Incident or near miss – On 4/19/16 at ~6 pm, an undergraduate (hereafter referred to as “student”) and his girlfriend (not an MIT student) were in a professor’s office working on student’s UROP project, a robotic exoskeleton designed to increase vertical leap distance for the user. The student had been told that he was only to test the project with the assistance of a graduate student or postdoctoral researcher, but no one from the lab group was available that day. The thesis project was due very soon and the student needed data, so his girlfriend was assisting him. The professor’s office was used because it provided the high ceilings needed to test the project.
The girlfriend went to connect a makeshift plug assembly fabricated of 12 gauge electrical wire that was crimped and soldered on both ends. One end was connected to a LiPo battery pack consisting of 4, 4-cell 14.8 V 5000 mA•h packs wired together (reportedly in series), previously measured at a total of 66 volts. The other end was connected to motors on the exoskeleton project. The battery supplies and motors were previously used on another MIT project, and all wiring had been completed by a previous grad student in the group who is now no longer at MIT. This was the first attempt at using this source to power this project. As the male and female ends touched, there was a loud noise and the girlfriend screamed in pain. The floor was charred also.
Response action – The student escorted the girlfriend into the corridor; in the stress of the situation he was unable to find his MIT Police contact number and dialed 911. A neighboring student who heard the screams escorted them to a water fountain nearby (later to a bathroom sink) to provide cool water to her injured hand which was black in color. Another individual nearby called 253-1212 and MIT Police, EMT’s, and CFD responded. This resulted in transport of the injured person to Mass General Hospital where she spent the night due to (what was understood to be) a second degree burn between the first and second knuckle of the ring finger.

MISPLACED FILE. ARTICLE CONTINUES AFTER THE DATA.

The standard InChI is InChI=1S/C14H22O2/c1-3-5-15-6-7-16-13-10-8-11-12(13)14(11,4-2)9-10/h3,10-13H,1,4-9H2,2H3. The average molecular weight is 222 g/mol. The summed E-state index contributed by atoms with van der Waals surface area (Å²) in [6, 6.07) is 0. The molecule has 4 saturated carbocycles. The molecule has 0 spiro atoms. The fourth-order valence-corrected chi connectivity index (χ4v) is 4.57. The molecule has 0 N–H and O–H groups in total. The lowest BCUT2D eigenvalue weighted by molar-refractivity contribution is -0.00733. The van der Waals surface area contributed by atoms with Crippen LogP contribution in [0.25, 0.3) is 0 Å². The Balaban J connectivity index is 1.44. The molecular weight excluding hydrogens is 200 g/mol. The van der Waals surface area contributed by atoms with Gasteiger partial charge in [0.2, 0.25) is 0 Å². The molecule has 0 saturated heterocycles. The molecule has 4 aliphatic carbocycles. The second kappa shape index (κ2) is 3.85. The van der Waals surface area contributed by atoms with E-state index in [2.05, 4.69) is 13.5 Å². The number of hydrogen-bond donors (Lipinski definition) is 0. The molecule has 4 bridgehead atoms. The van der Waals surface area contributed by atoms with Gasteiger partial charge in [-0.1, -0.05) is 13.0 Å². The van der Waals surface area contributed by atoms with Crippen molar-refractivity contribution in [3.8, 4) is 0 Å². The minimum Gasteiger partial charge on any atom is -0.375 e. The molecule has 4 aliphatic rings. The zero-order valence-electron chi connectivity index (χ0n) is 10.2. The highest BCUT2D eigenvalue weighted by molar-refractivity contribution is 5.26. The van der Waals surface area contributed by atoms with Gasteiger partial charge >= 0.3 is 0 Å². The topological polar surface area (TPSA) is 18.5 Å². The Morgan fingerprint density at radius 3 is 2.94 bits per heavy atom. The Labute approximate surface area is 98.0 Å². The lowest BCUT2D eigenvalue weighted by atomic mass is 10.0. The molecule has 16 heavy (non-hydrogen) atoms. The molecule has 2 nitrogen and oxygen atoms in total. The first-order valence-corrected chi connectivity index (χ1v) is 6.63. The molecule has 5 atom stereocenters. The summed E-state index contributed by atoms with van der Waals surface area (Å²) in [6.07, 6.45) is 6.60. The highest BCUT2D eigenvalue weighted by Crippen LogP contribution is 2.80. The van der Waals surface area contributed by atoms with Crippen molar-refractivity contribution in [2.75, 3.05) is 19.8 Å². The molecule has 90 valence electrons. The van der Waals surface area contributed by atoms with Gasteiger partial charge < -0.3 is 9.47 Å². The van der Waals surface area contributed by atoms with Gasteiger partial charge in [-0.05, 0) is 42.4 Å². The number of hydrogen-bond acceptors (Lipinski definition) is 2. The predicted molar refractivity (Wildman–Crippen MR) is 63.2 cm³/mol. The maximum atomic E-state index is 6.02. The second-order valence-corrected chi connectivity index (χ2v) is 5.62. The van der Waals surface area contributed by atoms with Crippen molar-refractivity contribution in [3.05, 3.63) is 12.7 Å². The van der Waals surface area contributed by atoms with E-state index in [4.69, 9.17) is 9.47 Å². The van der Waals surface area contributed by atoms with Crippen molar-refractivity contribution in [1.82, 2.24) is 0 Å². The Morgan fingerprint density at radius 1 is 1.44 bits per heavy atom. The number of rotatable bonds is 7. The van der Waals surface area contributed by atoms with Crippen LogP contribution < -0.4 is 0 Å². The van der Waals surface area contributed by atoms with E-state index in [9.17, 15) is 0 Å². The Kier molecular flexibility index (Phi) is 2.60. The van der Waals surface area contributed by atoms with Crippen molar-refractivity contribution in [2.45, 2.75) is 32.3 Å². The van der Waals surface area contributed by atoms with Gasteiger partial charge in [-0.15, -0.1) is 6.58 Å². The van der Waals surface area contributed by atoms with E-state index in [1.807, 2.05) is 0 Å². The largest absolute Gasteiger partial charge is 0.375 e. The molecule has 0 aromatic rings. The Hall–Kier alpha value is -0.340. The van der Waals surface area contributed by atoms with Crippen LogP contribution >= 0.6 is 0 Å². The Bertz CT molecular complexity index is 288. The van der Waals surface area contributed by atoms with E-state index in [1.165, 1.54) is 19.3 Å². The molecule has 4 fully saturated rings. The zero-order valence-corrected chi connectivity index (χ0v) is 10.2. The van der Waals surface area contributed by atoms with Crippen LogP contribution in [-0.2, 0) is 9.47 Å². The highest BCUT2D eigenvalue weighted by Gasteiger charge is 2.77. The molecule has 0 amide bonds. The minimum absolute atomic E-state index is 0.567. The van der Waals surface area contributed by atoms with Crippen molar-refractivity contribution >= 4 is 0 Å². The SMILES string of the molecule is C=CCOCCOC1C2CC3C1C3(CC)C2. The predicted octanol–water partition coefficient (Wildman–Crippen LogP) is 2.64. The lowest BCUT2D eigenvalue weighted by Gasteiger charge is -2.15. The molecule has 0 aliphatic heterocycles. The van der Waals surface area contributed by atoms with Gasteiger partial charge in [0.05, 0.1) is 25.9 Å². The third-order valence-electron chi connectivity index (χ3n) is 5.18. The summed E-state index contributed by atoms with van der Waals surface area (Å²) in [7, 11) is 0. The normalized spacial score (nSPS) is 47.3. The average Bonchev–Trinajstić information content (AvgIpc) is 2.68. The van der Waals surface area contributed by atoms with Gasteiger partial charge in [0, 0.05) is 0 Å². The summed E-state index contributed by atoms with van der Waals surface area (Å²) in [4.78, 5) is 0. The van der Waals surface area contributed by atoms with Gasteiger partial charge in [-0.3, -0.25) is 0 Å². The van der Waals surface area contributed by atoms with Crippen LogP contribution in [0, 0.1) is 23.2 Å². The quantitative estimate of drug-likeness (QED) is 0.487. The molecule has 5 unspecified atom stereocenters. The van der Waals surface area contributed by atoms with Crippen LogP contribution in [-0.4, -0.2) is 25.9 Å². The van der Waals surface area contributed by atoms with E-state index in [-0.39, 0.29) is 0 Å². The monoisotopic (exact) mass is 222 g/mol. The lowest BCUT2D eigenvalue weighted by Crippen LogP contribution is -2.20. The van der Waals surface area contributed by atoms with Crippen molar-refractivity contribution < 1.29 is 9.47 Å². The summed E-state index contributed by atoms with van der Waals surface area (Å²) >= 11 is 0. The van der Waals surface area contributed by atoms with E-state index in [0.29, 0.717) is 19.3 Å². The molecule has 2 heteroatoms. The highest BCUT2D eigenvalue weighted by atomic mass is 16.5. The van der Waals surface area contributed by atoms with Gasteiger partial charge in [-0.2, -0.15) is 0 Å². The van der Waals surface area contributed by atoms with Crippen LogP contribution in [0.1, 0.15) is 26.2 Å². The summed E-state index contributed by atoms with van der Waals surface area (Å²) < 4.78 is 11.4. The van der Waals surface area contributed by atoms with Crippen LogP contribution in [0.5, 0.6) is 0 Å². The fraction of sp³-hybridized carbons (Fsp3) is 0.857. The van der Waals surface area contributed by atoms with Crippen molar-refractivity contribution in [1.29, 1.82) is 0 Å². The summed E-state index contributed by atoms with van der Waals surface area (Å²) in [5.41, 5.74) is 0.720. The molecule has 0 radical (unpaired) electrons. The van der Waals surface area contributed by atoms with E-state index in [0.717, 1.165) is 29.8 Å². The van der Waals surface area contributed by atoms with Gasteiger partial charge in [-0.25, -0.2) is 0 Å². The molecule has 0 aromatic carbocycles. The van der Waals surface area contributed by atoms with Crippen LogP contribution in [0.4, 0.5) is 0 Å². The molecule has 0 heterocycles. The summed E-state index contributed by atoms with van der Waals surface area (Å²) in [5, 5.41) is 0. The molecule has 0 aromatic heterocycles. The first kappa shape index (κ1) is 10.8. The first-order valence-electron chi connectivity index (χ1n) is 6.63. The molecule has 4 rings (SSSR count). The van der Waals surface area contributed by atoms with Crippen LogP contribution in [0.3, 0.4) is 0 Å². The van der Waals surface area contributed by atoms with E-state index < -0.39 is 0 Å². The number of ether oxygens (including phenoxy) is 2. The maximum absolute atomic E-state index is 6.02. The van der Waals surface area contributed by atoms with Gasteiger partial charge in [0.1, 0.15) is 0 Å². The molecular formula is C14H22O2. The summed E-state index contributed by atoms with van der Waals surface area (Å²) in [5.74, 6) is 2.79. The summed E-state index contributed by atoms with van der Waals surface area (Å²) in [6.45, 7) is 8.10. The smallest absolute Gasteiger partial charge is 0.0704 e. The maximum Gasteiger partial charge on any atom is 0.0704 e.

Immediate Cause – Short circuit at soldered joint between two wires when system was connected to battery pack
Causal factors (confirmed or suspected) –
- Having a joint at the location to be plugged (should have re-wired)
- Lack of strain relief at soldered connection in flexible cable (should have crimp connected)
- Use of makeshift plug (should have had better plug assembly or switch)
- Wiring done by someone else
- Wiring not checked ("approved?") by electrical safety/wiring expert
- Lack of training for student in general and on electrical safety and battery safety in particular (including EHS Rep not having knowledge of the student’s project)
- Lack of detailed, hands-on training and oversight of lab-scale electrical projects over a certain power level (and specifically electrical aspects of lithium battery safety) at MIT in general
- Lack of even rudimentary knowledge of experiment by injured party
- Non-MIT individual involved in MIT research
- Undergraduate student told to work only with grad student or post-doc, did not do so
- Time constraints / rushing to get data meant proper supervision not available
- Work performed in office rather than lab environment (high ceiling requirement could have been satisfied in a lab setting somewhere on campus)
- Work performed outside standard business hours (6 pm) (issue per PI)
- Project should not have been an undergraduate project to begin with (per PI in hindsight)
- Dialed 911 instead of 617-253-1212
- No calculation of potential instantaneous power from the system
Recommended corrective action(s) or lessons learned –
- Working Alone Policy doesn’t address level of knowledge that 2nd person must have.
Working Alone Policy doesn’t address two undergraduates working alone together.
- Suggest partnering with subject matter experts around the Institute to create
- short, relevant, useful lithium battery safety course
- hands-on, detailed, lab-level electrical safety course (if for nothing else to insure that users "know what they don't know" aka when to ask for help and who to ask)
- formalized way for competent professional (whatever that means) to review potentially hazardous lab electrical experiments
- Minimum training requirements for labs that have only physical hazards must be evaluated.
- It is certainly not the case that only those working in labs with chemicals need Lab Specific Training. However, that is exactly what current Training Needs implies, because there is no course called "Lab Specific Training," only one called "Lab Specific Chemical Hygiene Training" – which is only required when the activity "Work with chemicals" is checked off.
- (e.g. powerful batteries, UAVs, Collaborative Robotics, physical testing of materials, lasers, cryogens, hoists, water tanks, machinery/equipment, gas cylinders, pressure or vacuum vessels, 3D printers, laser cutters, ovens/furnaces, soldering, heavy objects)
- Examine MIT policy on non-MIT people participating in MIT research (at MIT or in the field).
What worked well – A neighboring student who heard the screams escorted them to a water fountain nearby (later to a bathroom sink) to provide cool water to her injured hand which was black in color. Another individual nearby called 253-1212 and MIT Police, EMT’s, and CFD responded.
Lessons Learned – See corrective actions